Biggest Future Energy Source Isn't Oil And Gas, But Technology-Driven Efficiency, ExxonMobil Analyst Says

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The U.S. is enjoying an unprecedented boom in oil and gas production, but the world’s biggest source of future energy production will come from technology that improves efficiency, according to the industry’s largest company.

Energy-efficiency technology will save 500 quadrillion British thermal units over the next three decades, Exxon analyst Ted Pirog said Wednesday, as reported by the Dallas Business Journal.

“That’s the amount of energy that the world uses today. Our greatest source of energy in the future is our ability to use it more efficiently,” Pirog said.

He presented a summary of Exxon’s outlook for energy worldwide through 2040 in Irving, Texas, at a luncheon for the North Texas Commission, a group that collaborates with regional stakeholders to strengthen public-private alliances.

World population will grow by 2 billion people during that time, and people increasingly live in cities and work in industries demanding more and more energy, Pirog projected. Global energy consumption will increase by 35 percent by 2040 with the help of energy-efficiency gains, Pirog said, adding that demand would rise much more without new technology.

Exxon projects that electricity generation will grow 90 percent by 2040, while the amount of new production to fuel that growth will rise just 50 percent, thanks to technology. “We’re going to use the fuels more efficiently to generate more electricity,” Pirog said.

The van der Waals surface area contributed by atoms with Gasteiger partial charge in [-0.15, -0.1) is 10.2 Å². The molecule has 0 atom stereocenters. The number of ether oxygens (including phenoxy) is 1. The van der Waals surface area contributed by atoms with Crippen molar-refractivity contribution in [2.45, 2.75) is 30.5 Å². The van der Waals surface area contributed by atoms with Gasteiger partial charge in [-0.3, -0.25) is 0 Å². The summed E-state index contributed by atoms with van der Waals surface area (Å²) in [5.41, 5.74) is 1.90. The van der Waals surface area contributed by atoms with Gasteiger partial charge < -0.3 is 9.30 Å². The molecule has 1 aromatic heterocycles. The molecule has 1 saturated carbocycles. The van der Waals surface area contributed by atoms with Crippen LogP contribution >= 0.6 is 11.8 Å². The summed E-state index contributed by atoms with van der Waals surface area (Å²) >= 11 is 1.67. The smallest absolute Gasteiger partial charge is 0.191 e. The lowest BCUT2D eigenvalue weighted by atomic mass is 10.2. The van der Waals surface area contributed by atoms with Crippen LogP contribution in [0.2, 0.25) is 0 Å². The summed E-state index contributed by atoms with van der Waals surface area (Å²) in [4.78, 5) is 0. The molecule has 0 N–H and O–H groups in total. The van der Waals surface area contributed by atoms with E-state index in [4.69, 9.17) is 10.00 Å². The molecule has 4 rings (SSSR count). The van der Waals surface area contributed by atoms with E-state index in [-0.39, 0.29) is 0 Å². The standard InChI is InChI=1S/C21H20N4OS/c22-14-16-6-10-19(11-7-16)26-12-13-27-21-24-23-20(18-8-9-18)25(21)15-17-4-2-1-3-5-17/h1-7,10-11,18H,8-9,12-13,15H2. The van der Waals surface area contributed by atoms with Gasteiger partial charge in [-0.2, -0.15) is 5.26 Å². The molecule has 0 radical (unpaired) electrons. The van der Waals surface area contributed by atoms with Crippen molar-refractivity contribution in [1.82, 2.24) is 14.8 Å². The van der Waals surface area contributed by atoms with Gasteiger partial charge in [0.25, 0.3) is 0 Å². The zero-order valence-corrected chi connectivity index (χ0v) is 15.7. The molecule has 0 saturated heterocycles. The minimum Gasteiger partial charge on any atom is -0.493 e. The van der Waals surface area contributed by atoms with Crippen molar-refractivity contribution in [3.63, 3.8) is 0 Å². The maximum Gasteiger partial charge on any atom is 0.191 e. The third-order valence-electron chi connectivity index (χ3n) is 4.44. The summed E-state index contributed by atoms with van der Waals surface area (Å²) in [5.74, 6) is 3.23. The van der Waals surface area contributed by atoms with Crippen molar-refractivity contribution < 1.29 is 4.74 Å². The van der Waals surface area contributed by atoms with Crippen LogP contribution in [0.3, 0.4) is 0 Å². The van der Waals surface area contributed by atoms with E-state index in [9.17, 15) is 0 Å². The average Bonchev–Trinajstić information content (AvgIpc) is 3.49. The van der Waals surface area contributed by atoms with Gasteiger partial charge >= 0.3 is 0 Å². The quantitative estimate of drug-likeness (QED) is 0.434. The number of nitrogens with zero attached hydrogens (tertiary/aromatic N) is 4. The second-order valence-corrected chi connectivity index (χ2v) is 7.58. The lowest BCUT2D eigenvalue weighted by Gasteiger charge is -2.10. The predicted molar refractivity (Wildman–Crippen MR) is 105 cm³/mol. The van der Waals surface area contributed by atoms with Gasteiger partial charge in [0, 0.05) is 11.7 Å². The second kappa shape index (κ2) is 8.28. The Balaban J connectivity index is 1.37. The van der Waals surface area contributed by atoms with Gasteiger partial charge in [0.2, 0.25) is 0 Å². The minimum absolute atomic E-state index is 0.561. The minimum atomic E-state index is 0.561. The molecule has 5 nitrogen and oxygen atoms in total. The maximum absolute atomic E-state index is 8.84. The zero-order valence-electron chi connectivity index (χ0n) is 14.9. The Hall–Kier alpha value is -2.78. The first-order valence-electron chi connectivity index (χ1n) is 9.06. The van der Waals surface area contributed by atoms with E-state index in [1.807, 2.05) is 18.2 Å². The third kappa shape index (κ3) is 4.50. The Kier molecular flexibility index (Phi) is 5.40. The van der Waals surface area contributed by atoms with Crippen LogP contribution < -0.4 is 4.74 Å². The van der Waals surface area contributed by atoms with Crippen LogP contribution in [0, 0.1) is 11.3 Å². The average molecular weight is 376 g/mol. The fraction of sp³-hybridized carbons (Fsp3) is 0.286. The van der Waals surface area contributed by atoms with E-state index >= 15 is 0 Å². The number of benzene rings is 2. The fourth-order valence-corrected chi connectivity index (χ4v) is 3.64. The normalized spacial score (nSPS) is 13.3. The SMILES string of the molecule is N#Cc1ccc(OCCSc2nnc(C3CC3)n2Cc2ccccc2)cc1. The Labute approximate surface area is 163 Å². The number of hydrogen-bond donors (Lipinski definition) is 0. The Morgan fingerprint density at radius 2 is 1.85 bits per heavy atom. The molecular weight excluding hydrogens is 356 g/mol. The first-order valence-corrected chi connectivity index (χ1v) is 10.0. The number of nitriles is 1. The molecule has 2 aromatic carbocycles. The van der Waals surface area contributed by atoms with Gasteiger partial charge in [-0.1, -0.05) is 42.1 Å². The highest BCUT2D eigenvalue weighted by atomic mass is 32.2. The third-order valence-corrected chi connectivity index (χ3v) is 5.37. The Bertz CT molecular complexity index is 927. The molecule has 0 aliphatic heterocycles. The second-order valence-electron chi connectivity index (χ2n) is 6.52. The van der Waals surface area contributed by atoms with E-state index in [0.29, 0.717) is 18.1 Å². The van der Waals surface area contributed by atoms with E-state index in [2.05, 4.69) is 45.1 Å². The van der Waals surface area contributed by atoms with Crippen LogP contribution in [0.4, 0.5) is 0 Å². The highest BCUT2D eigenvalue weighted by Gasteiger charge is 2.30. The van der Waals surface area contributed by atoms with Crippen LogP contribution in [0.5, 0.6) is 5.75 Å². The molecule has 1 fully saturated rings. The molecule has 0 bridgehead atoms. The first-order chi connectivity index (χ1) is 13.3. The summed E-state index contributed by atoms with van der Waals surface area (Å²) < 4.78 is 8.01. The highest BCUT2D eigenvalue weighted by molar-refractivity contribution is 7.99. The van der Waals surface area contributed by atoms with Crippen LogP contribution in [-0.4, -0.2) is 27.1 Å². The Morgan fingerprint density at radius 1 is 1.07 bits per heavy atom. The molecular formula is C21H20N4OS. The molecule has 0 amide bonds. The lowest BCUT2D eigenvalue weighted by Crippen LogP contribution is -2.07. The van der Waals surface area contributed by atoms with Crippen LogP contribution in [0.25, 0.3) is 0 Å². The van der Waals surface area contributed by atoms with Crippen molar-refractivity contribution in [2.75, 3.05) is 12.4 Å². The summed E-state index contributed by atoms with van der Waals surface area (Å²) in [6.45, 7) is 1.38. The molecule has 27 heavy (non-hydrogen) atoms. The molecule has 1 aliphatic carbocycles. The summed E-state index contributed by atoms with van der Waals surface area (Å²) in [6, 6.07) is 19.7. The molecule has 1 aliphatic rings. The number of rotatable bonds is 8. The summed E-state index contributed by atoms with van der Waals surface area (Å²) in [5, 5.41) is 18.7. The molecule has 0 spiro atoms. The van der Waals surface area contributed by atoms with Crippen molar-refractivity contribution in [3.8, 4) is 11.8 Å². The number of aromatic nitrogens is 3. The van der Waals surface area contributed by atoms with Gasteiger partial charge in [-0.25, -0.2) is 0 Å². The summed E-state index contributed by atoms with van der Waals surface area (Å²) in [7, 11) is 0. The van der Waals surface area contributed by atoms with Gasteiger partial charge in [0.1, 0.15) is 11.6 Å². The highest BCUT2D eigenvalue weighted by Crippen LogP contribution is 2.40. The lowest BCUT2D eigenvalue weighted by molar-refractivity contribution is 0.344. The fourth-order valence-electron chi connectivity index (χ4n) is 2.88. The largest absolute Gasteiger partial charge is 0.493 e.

Hybrids using a combination of gasoline and electric motors will almost outnumber vehicles by 2040, Exxon predicted. The company was less sanguine that all-electric vehicles like the Tesla Motors Model and  Nissan Motors’ Leaf will become a large part of the auto market during that time due to the limits of battery technology that is keeping their costs high.

Pirog also said natural gas will surpass passing coal as the nation’s No. 1 power-generation fuel due to advances in hydraulic fracturing, commonly called fracking, that has unleashed a production boom in several North American regions. The world contains a 200-year supply of natural gas, according to Pirog.

Exxon's report mirrors reports from the International Energy Agency (IEA). According to that agency’s report from last fall measuring data from 2005 to 2010, energy-efficiency measures saved the equivalent of $420 billion worth of oil across 11 IEA member countries. IEA also estimates that worldwide energy demand will increase by one-third by 2035, with the share of fossil fuels meeting that demand falling from 82 percent in 2010 to 76 percent in 2035.

 

 

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